Players support #BlackOutTuesday campaign

Many top players have added their voices to the protests over the death of George Floyd, an unarmed African-American 46-year-old who died on 25 May in Minneapolis after being pinned beneath a white police officer’s knee for nearly nine minutes, plunging the country into wave upon wave of violent demonstrations.

There comes a time when silence is betrayal. Just because it doesn’t happen to you doesn’t mean it isn’t happening. Naomi Osaka

Roger Federer, Rafa Nadal and Novak Djokovic were among those showing their solidarity with ‘Blackout Tuesday’ across social media, while Naomi Osaka tweeted: “There comes a time when silence is betrayal. Just because it doesn’t happen to you doesn’t mean it isn’t happening.”

The protests have spread to other countries, with peaceful demonstrations of solidarity taking place in London and other cities.

US demonstrations, however, have destroyed property, injured many and deteriorated into widespread looting as American frustrations over race relations and repercussions resulting from the coronavirus pandemic erupted into violence.

“When you tweet about the lootings before you tweet about the death of an unarmed black man…” Osaka added in a post on Monday.

Osaka joins other sports figures in speaking out against racism and police violence, including basketball great Michael Jordan and Formula One champion Lewis Hamilton.

Amanda Animisova is the latest American to comment when the 18 year old posted a video on her social media account: “What is going on right now is absolutely insane. I totally stand by everyone who is protesting and trying to spread awareness.

“I am trying to send a message, our system is broken, and racial injustice still exists and that’s crazy.

“We shouldn’t be living in a world like that. So I thought to send a message and do my part because this is important. Change needs to happen,

“I can’t believe we still live in a world like this.

“Racism isn’t getting worse, it’s getting filmed.”

Anisimova joined Coco Gauff, Osaka, Serena Williams and Nick Kyrgios amongst others who have spoken out about racial discrimination in the United States.

Former tennis star James Blake says he never suspected the large man running toward him was a plainclothes New York City policeman when he was taken down outside the official hotel during the US Open five years ago.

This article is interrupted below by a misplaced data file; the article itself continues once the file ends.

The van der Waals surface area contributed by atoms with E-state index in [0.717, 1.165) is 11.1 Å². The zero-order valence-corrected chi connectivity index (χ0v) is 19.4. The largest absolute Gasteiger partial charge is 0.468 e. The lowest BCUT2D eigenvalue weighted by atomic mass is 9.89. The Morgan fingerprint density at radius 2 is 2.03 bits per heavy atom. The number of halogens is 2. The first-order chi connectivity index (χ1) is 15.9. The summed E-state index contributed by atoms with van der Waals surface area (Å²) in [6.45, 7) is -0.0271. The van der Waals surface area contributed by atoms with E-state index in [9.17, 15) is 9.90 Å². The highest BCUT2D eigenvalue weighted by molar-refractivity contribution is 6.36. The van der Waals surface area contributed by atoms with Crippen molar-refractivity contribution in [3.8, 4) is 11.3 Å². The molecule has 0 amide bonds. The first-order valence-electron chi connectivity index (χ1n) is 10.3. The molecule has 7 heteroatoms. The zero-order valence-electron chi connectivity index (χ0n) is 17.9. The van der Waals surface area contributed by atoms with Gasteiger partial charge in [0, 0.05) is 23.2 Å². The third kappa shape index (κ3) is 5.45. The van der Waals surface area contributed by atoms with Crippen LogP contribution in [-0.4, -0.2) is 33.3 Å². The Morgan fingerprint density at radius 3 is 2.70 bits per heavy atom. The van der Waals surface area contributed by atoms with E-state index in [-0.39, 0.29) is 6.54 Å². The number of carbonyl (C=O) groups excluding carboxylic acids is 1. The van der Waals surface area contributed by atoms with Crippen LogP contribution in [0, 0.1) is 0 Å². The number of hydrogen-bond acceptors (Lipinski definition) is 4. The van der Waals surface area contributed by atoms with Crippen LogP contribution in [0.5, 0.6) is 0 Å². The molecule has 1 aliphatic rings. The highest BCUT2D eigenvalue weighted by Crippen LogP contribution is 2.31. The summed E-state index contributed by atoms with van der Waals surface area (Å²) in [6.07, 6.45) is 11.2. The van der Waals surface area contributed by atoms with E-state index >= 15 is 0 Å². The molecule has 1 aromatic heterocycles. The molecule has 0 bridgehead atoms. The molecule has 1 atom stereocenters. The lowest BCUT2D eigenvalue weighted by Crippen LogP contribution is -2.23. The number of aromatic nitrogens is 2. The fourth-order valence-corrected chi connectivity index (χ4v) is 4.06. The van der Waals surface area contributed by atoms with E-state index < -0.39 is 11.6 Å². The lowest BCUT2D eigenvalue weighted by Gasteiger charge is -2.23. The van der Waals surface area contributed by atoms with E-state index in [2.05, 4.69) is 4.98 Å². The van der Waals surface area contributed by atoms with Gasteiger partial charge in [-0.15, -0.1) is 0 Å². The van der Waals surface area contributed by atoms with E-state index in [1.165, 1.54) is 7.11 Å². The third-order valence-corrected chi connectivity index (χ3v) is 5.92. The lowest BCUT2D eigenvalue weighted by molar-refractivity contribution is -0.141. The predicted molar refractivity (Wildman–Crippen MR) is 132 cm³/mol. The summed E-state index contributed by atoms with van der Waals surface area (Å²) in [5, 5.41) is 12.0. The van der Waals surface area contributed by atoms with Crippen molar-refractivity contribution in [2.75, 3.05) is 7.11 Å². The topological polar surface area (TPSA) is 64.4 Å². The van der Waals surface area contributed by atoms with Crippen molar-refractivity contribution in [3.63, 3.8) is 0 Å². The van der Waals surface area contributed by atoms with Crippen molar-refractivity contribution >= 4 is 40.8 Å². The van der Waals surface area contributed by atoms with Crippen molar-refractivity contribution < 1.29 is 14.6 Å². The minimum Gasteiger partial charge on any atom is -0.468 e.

“I thought someone was running at me that was a fan, someone that was going to say, ‘Hey I saw you play so and so, I was at this match, my kid plays tennis,'” Blake recalled. “I’m smiling with my hands down.”

Blake, who is black, was mistakenly identified as a suspect in a credit card fraud scheme and a video showed the undercover officer grabbing him by the arm, throwing him to the pavement face down and handcuffing him.

“I went to bed very sad and very deflated, seeing this over and over again,” Blake said on Tuesday from his home in San Diego.

“I woke up in the middle of the night and couldn’t stop my mind from racing, thinking about the events that took place there, the events that took place with me in 2015.

“It saddens me to see that kind of policing is still going on, that kind of brutality, particularly how often it is aimed at the black and brown community.”

Blake, a Harvard alum who reached a career-high ranking of No. 4 and is now Tournament Director of the Miami Open, said the 2015 episode transformed him into an ‘accidental activist’.

He began using his celebrity to speak more openly about racism and police brutality.

Voting is one way forward, he says, including in local elections.

He supports peaceful protest, and thinks it is possible no arrest in the Floyd case would have been made without the recent demonstrations in Minneapolis and elsewhere.

He also favours police reform, including higher pay, better training and independent bodies to investigate wrongdoing by officers.

As punishment in the Blake case, the policeman who tackled him was docked five vacation days.

“I don’t think someone like that should have a badge,” Blake said, adding that the scars he bears from his experience cannot be erased.

“I would love to change this, but for the rest of my life, I’m probably going to be more nervous about any encounter I have with a police officer,” he said.


Naomi Osaka speaking to the media at the 2020 Australian Open in Melbourne

© Kelly Defina/Getty Images

Federer, Nadal and Djokovic also joined the #BlackOutTuesday campaign against racial injustice.

World No 1 Djokovic posted black screenshots on his Twitter and Instagram pages with the message ‘Black Lives Matter’, and was joined by Federer and Nadal, the other members of the Big Three of men’s tennis.

Grand Slam winners Maria Sharapova, Petra Kvitova and Stan Wawrinka were among other players who signalled their support for the #BlackOutTuesday campaign.

Replying to Federer’s Instagram post, the 16-year-old Gauff commented: “Click the link in my bio to get resources on HOW YOU CAN HELP! THANK YOU.”

Osaka, whose father is Haitian and mother is Japanese, said people should be doing more than posting ‘the black square’.

“I’m torn between roasting people for only posting the black square this entire week … or accepting that they could’ve posted nothing at all so I should deal with this bare minimum bread crumb they have given,” she posted on Twitter.

The USTA also posted a black screen shot with a statement against racism on its social media handles, saying it was ‘extremely disappointed, angry, and heartbroken’ at the hardships faced by communities of colour in the United States.

“The African-American community is an integral part of our tennis family and the USTA stands unwaveringly against racism and injustice of any kind,” it added.





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